Thursday, August 4, 2011

How is FM Population Determined?

Just read an article on the FM blog site called, "How is FM Population Determined?" I found it interesting that depending on where and when the sampling is done you can have such a large difference in numbers.

In a post I received today from the National FibroMyalgia and Chronic Pain Association(NFMCPA) I was amazed again at how low a percentage of people have FM world wide but we are one of the most discriminated group of people in the medical field of care. It all goes back to there not being a group of tests or lab that can support the symptoms and reasons for them. Here is a copy of the post.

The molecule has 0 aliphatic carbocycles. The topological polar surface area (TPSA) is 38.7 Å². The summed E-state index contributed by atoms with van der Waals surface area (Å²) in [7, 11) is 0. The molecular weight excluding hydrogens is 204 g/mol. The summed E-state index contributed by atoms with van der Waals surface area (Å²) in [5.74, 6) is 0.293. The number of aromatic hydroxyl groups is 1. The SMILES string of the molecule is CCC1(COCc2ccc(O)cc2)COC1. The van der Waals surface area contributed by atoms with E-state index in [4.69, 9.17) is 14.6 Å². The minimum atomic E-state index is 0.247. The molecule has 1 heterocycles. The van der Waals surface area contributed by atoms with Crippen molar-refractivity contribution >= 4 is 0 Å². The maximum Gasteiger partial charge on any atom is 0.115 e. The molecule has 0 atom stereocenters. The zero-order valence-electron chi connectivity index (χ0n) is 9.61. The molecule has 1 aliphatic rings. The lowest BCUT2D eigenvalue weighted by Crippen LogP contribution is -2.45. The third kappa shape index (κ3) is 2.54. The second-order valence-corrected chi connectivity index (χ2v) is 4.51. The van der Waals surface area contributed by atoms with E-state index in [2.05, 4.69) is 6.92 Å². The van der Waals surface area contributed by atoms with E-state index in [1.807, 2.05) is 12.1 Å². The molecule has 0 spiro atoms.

What is Fibromyalgia?
Last Updated on Wednesday, 03 August 2011 02:30

Around the world, fibromyalgia (FM) affects approximately three (3) percent of the population. Characterized by widespread chronic pain, tender points, sleep abnormalities, morning stiffness, fatigue, diffuse tenderness, those with FM often have overlapping conditions such as TMJ, IBS, migraine headaches, and neck pain. Managed by the central nervous system, these signs and symptoms cause the "fight-flight-or freeze" of the autonomic nervous system to remain active. Amplification of sensory input occurs--a heightened sensitivity to sound, light, pain, and touch.

Does it hurt to stub a toe more to a person with FM than when a person without FM stubs his toe? The answer is unequivocally "yes." In research both positron emission tomography (PET) and functional magnetic resonance imaging (fMRI) clearly show the increase of cerebral activation (painful experience) to a person with FM during the application of painful stimuli when compared to the same painful stimuli to a control subject. This generalized increase in pain sensitivity could be attributed to altered central pain processing.